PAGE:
We scored on a piece of paper mounted on an angled wooden bench, while the ovular balls shook and rattled down the lanes, which were smoothed to the steady level of spent minefields. And waiting at the end of each lane- real life pin monkeys! Not actually animals (though in La Paz I’m sure they’d employ uniformed primates if it was viable), they were humans who risked untold levels of lower leg destruction each time they moved in to restack the pins by hand. I’d never seen these guys in the flesh before, and I’m sure they must be an endangered species.

Saturday, November 17, 2007

San Pedro Prison

For everyone who’s read Marching Powder, we did go and see the San Pedro prison, but tours around the joint have been stopped since the release of the book. We sat across the road from the entrance, watching the parade of visitors and residents passing, but the concentrated stares of the guards outside were enough to stop me taking photos. Bit of an anticlimax, really.
(For everyone unfamiliar with the book, it’s about a naughty man who got in trouble for smuggling cocaine out of Bolivia and started giving tours around the prison as a way of earning money so he could buy food and pay for his cell).

Friday, November 16, 2007

Pampas Tour Day 3- The Final Harrasment

The shrill of a digital watch alarm urged us out of bed and into the pre-dawn darkness to go and hunt down some howler monkeys. As we stumbled into the canoe we could hear their hoarse bellows barreling down the river like warcries from some psychotic troop of warriors suffering from laryngitis. If you were trapped in the jungle and had never heard of howler monkeys and their calls, it really would be a worrying sound. Freddo motored toward them, and we soon arrived at the colony, where a group of the burnt orange monkeys were cavorting through the greenery of the treetops. Daz, an Englishman on the tour, made the nearly disastrous mistake of watching the animals from directly below their designated toilet spot (the monkeys don’t go to the toilet just anywhere), narrowly avoiding the need for an early morning wash in the river.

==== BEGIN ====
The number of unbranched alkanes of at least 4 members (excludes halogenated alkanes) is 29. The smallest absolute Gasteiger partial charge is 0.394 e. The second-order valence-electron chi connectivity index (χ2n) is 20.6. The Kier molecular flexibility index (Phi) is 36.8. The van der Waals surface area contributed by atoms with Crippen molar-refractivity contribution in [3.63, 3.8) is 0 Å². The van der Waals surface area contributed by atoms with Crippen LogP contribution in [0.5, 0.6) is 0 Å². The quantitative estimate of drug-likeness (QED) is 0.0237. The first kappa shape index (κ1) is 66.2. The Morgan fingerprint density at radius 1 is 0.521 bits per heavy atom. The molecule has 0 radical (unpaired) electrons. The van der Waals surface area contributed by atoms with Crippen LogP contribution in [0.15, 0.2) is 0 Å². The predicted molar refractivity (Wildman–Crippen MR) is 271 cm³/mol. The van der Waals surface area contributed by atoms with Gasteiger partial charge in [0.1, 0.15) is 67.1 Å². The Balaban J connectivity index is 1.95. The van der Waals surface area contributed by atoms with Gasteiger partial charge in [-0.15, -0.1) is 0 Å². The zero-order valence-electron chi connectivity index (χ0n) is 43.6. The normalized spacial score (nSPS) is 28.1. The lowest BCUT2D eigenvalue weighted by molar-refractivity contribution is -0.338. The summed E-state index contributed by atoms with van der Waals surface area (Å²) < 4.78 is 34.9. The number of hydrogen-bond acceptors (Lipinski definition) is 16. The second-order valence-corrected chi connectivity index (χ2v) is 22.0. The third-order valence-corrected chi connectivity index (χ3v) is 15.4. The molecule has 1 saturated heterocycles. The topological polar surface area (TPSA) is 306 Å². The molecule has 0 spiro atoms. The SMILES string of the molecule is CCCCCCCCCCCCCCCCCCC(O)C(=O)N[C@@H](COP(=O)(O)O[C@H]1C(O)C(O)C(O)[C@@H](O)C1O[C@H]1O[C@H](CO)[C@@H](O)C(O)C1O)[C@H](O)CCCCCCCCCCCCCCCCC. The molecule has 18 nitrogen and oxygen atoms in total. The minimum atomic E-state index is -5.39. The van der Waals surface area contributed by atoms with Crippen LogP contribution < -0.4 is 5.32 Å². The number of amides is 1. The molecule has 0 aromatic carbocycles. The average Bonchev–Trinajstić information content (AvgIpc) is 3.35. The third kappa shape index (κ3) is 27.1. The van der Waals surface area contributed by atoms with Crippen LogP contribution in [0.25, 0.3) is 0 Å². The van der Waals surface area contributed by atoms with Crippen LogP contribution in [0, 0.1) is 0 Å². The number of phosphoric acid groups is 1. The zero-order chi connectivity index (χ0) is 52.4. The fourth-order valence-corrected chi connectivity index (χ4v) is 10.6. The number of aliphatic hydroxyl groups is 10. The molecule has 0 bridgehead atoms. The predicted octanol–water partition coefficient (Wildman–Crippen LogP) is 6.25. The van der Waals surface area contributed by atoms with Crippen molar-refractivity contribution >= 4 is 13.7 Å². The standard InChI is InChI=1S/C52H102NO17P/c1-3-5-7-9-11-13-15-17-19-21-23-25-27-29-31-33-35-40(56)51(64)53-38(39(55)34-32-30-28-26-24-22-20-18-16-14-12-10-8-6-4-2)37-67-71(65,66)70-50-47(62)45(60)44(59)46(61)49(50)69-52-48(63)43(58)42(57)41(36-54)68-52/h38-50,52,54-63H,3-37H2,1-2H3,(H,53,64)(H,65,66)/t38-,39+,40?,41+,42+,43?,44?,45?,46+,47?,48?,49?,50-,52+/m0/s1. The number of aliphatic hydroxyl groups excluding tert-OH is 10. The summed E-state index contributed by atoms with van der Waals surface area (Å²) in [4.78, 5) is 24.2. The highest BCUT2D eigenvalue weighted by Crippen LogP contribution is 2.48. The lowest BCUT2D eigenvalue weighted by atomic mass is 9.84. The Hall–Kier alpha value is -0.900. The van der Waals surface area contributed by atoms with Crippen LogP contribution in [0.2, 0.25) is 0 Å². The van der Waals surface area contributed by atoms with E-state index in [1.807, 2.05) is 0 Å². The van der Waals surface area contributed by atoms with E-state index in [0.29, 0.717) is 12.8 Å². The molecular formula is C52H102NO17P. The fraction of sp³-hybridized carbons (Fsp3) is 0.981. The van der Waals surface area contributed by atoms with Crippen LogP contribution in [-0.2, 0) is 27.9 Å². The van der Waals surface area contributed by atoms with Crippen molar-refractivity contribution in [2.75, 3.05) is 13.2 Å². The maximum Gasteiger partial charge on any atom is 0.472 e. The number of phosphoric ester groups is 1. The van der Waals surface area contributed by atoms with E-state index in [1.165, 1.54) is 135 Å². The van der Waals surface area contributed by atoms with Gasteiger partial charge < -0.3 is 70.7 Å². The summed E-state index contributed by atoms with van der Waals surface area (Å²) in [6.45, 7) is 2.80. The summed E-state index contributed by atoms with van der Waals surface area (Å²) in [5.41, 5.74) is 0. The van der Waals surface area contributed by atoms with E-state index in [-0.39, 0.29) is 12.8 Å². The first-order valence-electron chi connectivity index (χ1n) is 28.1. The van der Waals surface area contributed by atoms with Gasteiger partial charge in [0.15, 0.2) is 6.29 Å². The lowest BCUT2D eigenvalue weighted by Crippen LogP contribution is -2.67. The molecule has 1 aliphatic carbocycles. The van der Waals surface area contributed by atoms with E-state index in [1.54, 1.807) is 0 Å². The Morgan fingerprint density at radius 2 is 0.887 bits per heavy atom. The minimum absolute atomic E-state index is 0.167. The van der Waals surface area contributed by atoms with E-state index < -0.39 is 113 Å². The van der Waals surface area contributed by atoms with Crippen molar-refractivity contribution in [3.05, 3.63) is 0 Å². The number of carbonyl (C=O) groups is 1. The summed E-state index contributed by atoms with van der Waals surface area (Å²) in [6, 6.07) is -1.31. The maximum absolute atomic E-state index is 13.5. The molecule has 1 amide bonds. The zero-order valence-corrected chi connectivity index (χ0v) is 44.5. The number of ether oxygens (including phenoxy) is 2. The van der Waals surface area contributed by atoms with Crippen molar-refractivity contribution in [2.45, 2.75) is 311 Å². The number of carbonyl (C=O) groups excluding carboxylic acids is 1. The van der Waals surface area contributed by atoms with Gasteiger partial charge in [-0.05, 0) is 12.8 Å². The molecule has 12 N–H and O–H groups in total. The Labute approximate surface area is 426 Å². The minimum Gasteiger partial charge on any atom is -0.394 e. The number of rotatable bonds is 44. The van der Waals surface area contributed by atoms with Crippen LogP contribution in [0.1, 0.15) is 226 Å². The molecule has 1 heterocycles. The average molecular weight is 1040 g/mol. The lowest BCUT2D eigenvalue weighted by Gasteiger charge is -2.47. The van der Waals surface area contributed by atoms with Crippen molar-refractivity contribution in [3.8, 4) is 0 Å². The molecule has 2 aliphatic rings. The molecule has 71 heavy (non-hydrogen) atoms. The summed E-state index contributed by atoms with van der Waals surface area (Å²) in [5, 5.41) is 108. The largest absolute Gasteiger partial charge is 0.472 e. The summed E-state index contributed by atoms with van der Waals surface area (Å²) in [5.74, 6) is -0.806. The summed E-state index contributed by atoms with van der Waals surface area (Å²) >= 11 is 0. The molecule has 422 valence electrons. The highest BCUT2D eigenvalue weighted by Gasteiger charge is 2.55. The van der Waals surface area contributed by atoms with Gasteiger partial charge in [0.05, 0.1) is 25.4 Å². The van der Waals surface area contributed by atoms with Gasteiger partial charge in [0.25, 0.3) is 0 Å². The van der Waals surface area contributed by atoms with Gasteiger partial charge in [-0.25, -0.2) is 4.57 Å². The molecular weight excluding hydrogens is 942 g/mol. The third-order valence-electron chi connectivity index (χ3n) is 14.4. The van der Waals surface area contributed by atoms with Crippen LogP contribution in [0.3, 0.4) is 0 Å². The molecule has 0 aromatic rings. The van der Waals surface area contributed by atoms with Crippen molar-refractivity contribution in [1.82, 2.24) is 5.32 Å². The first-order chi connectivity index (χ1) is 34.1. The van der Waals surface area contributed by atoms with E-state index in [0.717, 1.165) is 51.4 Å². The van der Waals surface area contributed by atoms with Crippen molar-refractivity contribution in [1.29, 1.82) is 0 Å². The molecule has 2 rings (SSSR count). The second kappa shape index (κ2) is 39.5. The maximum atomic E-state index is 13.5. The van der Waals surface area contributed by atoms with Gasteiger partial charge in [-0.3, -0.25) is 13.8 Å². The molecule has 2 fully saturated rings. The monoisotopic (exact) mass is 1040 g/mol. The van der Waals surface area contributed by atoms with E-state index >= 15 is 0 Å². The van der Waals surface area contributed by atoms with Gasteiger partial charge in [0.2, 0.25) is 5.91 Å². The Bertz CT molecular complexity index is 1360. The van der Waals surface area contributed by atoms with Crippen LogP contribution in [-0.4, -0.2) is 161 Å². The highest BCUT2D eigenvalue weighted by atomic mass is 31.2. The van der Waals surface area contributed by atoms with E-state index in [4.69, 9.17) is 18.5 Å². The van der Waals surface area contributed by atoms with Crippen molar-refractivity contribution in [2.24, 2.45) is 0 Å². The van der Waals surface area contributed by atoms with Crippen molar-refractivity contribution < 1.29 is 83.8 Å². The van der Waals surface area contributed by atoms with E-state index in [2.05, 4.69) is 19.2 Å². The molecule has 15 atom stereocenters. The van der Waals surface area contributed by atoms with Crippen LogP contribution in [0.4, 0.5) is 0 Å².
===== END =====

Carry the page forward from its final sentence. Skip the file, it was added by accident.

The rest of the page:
The orange thing is a monkey

After breakfast back at mosquito central, Freddo decided that the sun was shining strongly enough to dry the pampas out sufficiently enough for us to go and pester an anaconda. Ill-fitting gumboots squeezed onto our feet, we trudged off through some shoulder high grasses and then into the pampas proper, which was basically an enormous expanse of spindly grasses and water plants existing in about a foot of dark, smelly, watery mud. After about an hour of marching uncomfortably through this muck, Freddo called a halt and then pounced on a surprised juvenile anaconda that had been napping quietly in the sun. The two-metre five-year-old was subjected to being passed around the group, looking mighty annoyed to be put in this position. Mission accomplished!

Not quite the anaconda Ice-T had to deal with, but an anaconda nonetheless

Double Strangle